Sunday, January 5, 2014

To Critics of Wisconsin Governor Scott Walker

Written in January 2012
Originally published 1-23-2012

     On November 6th of this year, we will elect a representative to the U.S. House who will be paid 174 thousand dollars a year. Now, the Statutes of Frauds which are found in the legal codes of the various states provide that if two parties agree to sell goods worth at least a number well below 174 thousand dollars, that contract is unenforceable unless it is made in writing.
      But why should the requirements for contracts to provide the public services of government be any weaker?
      We have been led to believe that the secret-ballot-voting provisions in most of the states’ constitutions enhance democracy and protect our privacy. But – in truth – there is a more sinister reason why our voting is private, secret, anonymous, and unwritten; and why our elected representatives stand in a giant room in Washington speaking their congressional oaths instead of being required to sign a written oath to support the government and the documents upon which it is based.
President Kennedy once said that “[t]he very word ‘secrecy’ is repugnant in a free and open society”, but the secret-ballot system protects our unduly-elected representatives’ privilege never to be bothered to provide written evidence proving that any particular person delegated his authority to them.
Although it has been suggested that to destroy the secrecy of the voting system would signify the abolition of civil society, the abolition of the secret ballot would in fact serve to augment its freedom and openness. Your revered secret ballot possesses the same type of freedom and independence held by the Federal Reserve Bank which brought on the current financial crisis; and that type of freedom is ownership.
      Our government agencies are contractually irresponsible to the people they control. This irresponsible, exclusive dominion has been described as “political slavery… identical to the right of private property”. What this means is that when we vote, we are being permitted to choose who owns us – who we must pay to control us – without ever being given the option of choosing not to be treated as other people’s property in the first place.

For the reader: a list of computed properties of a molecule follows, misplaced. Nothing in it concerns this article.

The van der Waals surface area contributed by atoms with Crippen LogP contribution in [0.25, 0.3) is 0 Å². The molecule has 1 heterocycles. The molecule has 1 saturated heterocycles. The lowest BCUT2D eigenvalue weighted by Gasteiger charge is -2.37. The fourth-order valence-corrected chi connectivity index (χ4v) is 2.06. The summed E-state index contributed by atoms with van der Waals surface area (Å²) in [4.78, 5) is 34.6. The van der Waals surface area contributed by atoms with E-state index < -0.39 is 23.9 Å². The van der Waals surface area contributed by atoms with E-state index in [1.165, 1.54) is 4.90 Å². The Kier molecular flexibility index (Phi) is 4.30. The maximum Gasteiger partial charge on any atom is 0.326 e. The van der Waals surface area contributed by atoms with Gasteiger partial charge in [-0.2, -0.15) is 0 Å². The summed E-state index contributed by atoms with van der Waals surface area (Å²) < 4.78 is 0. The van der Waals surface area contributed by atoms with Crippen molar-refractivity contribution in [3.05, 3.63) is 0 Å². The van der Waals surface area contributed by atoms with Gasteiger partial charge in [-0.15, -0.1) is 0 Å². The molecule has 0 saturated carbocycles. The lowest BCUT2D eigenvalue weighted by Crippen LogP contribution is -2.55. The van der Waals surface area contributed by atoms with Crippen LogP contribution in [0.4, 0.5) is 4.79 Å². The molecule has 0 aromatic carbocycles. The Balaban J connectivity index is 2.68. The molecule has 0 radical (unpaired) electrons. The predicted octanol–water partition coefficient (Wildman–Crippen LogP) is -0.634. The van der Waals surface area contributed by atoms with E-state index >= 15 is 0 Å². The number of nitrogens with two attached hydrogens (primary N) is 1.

Let it therefore be said that voluntary action, free association, and written contracts are the basis for all just and legitimate governance.

      Since the current financial crisis began, our Congresswoman Tammy Baldwin has voted for a round of bailouts and restructuring that have cost our government an estimated 12 to 24 trillion dollars, which is equal to 80 to 160 percent of the country’s Gross Domestic Product.
      Not only this, but the total unfunded liabilities projected over the next 75 years now number somewhere around 165 trillion, which is 11 times the Gross Domestic Product, and 10 percent larger than the planet’s annual earnings. Every 3 ½ years, the federal government’s unfunded liabilities double.
      Unfortunately, there is no legal safeguard against such excessive spending. In fact, Section 4 of the 14th Amendment to the U.S. Constitution prohibits anyone from questioning the validity of the government’s public debt. But the 14th Amendment also prohibits involuntary servitude, except as punishment.
      So now I ask: do we have the voluntary choice to either support and obey this government or not, or are we compelled to serve it involuntarily? Do we have free will and the right to our own bodies, or are we nothing more than political debt slaves being used as the whipping boys of the politicians who have stolen from ourselves and our children?
The current political system – inasmuch as it is a secret, closed, and unwritten system – is in fact the world’s wealthiest criminal gang, and that we the people – inasmuch as our associations remain free, open, and voluntary – are charged with the responsibility to bring charges and punishment against those who would provide aid, comfort, or material support to our treasonous, alien enemy the State.
      This debt that we are required to pay at the threat of being put in a tax prison; what is it more than restitution – that is, criminal responsibility and liabilities for having committed theft – being passed onto a group of people who never signed a single written document promising to pay the government’s generational debts?